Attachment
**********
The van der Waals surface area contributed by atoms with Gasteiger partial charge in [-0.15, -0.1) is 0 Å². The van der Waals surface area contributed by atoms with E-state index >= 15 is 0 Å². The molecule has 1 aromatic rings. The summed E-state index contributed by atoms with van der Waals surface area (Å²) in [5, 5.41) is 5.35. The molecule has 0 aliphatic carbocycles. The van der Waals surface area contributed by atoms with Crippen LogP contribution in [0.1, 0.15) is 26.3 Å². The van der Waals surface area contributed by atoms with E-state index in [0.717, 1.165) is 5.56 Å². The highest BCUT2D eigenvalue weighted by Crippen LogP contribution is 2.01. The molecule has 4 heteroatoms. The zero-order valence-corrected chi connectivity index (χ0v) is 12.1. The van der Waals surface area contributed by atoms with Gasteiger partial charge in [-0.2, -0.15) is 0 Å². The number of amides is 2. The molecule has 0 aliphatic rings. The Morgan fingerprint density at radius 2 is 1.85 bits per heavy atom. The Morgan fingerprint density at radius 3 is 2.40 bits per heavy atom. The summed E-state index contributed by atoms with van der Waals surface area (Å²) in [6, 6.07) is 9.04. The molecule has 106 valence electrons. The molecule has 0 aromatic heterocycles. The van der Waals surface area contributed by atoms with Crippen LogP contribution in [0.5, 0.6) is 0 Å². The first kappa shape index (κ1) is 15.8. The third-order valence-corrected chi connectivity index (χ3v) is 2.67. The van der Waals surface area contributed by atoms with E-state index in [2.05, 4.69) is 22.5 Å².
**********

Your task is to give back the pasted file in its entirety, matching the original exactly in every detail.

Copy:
The van der Waals surface area contributed by atoms with Gasteiger partial charge in [-0.15, -0.1) is 0 Å². The van der Waals surface area contributed by atoms with E-state index >= 15 is 0 Å². The molecule has 1 aromatic rings. The summed E-state index contributed by atoms with van der Waals surface area (Å²) in [5, 5.41) is 5.35. The molecule has 0 aliphatic carbocycles. The van der Waals surface area contributed by atoms with Crippen LogP contribution in [0.1, 0.15) is 26.3 Å². The van der Waals surface area contributed by atoms with E-state index in [0.717, 1.165) is 5.56 Å². The highest BCUT2D eigenvalue weighted by Crippen LogP contribution is 2.01. The molecule has 4 heteroatoms. The zero-order valence-corrected chi connectivity index (χ0v) is 12.1. The van der Waals surface area contributed by atoms with Gasteiger partial charge in [-0.2, -0.15) is 0 Å². The number of amides is 2. The molecule has 0 aliphatic rings. The Morgan fingerprint density at radius 2 is 1.85 bits per heavy atom. The Morgan fingerprint density at radius 3 is 2.40 bits per heavy atom. The summed E-state index contributed by atoms with van der Waals surface area (Å²) in [6, 6.07) is 9.04. The molecule has 106 valence electrons. The molecule has 0 aromatic heterocycles. The van der Waals surface area contributed by atoms with Crippen LogP contribution in [0.5, 0.6) is 0 Å². The first kappa shape index (κ1) is 15.8. The third-order valence-corrected chi connectivity index (χ3v) is 2.67. The van der Waals surface area contributed by atoms with E-state index in [2.05, 4.69) is 22.5 Å².